Glaucoma risk may be lower with higher folate intake

May 15, 2014

Glaucoma risk may be lower with higher folate intake
(HealthDay)—The risk of exfoliation glaucoma (EG)/secondary glaucoma (SEG) may be lowered with higher total folate intake, according to a study published in the May issue of JAMA Ophthalmology.

Jae H. Kang, Sc.D., from Brigham & Women's Hospital in Boston, and colleagues analyzed data from a subset of 78,980 women participating in the Nurses' Health Study and 41,221 men participating in the Health Professionals Follow-up Study. Participants were 40 years or older, free of , had completed diet questionnaires, and reported eye examinations.

The researchers found that, in pooled analyses, vitamin B6 and vitamin B12 intake was not associated with EG/SEG risk (P = 0.52 and 0.99, respectively). A trend of reduced risk was detected with higher folate intake, with a relative risk for EG/SEG for the highest folate quintile (≥654 µg/d) of 0.75 (95 percent confidence interval, 0.54 to 1.04; P = 0.02), compared to the lowest quintile. For supplemental folate intake, an association was seen, but no association was seen for dietary folate only (P = 0.003 and 0.64, respectively). There was a modest suggestive inverse association observed for greater frequency of multivitamin use (current multivitamin use of at least six times per week versus nonuse multivariable relative risk, 0.84; 95 percent confidence interval, 0.64 to 1.11; P = 0.06).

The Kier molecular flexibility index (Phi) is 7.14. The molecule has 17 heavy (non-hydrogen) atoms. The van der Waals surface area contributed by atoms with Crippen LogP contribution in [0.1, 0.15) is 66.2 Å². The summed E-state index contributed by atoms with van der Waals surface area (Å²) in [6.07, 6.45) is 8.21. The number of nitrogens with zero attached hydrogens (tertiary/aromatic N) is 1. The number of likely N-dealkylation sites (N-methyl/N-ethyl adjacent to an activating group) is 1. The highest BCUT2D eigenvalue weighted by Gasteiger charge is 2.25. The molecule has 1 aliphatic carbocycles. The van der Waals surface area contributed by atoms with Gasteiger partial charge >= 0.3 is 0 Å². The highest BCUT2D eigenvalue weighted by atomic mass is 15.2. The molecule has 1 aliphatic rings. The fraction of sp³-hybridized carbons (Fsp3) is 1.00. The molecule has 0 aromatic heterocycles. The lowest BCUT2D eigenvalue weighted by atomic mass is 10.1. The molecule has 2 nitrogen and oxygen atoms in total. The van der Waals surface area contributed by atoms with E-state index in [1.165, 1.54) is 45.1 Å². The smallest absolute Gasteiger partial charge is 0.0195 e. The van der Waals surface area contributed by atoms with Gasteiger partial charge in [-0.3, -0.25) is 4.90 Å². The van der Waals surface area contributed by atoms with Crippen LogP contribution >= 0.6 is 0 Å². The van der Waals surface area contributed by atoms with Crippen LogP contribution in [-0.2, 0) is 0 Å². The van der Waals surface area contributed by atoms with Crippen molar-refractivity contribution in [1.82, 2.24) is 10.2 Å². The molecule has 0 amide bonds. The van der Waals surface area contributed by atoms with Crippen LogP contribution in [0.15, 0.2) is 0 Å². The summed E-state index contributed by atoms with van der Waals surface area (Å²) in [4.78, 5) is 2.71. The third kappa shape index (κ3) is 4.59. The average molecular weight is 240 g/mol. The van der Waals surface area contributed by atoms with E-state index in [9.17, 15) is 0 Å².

"Higher total folate intake was associated with a suggestive lower risk for EG/SEG, supporting a possible causal role of homocysteine in EG/SEG," the authors write.

Explore further: Higher total folate intake may be associated with lower risk of exfoliation glaucoma

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